I'm in an unexpected amount of pain from the crash I wrote about a few days ago. Apparently I have a deep contusion that's just now making itself known. The entire right side of my body is in agony, and when no one's looking I walk sort of like Jeff Goldblum did in "The Fly" after he starts mutating: a kind of stooped shuffle. I feel like lying down in the bucket seat of my new car and staying that way for approximately two months. I'm popping Advil to no avail. (This calls for heavier stuff, but at the same time I don't want to drug myself to the point where I can't drive to work . . . this whole situation is absurd.)

I was thinking about getting my hair cut after work or stopping by Best Buy to pick up blank cassettes, but instead I think I'll crash. No pun intended.

Random note: I'm becoming addicted to Schlotzsky's salt and vinegar potato chips.

Sunday, July 27, 2003

One of the "tacky figurines" I purchased today (at a dollar store) is a nicely packaged female "Nordic" alien. For the uninitiated, the Nordics -- tall, blond quasi-humans often reported by alien abductees -- have become part of the contemporary UFO folklore. My "Nordic" figurine basically looks like a female crew member of the starship Enterprise. She wears a blue jumpsuit complete with a cryptic emblem near the breast.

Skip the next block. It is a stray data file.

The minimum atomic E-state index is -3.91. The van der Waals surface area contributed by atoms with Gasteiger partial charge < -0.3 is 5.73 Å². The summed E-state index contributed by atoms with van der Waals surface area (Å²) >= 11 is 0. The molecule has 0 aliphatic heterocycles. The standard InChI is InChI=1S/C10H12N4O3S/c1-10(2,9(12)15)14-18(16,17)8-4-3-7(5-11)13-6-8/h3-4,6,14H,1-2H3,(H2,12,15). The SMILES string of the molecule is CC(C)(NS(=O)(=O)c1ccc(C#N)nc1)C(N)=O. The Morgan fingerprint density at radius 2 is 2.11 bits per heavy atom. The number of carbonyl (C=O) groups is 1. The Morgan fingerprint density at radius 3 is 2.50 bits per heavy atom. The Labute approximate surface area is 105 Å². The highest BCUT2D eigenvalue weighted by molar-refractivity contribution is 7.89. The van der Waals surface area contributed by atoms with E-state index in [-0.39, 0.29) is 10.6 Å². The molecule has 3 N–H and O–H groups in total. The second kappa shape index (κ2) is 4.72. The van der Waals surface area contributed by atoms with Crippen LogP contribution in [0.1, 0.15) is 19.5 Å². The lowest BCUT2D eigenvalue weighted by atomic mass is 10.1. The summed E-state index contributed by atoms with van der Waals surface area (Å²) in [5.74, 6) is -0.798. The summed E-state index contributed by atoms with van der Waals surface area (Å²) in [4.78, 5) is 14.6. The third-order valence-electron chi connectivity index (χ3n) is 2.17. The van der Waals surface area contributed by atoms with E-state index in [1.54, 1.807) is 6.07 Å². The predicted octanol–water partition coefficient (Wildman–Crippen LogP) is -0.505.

The presence of "Nordics" aboard UFOs is unsettling from a "politically correct" perspective. They're creepily Aryan, like denizens of an alternate post-WWII Germany. (Note to self: I'm surpised this meme hasn't caught on among paranormal conspiracy theorists. After all, the Third Reich was busy designing disc-shaped aircraft up 'til the end of the war, and the book "Hitler's Flying Saucers" attempts to make sense of the fact that Barney Hill recalled the "leader" of his "alien" abductors wearing a Nazi-like uniform. I suppose that if you really wanted to go "out there," you could suggest that a clutch of technologically inclined Nazis escaped Germany and is presently scheming to take over the world using flying saucer mythology as a smokescreen. I don't buy it, but I'm sure some people would.)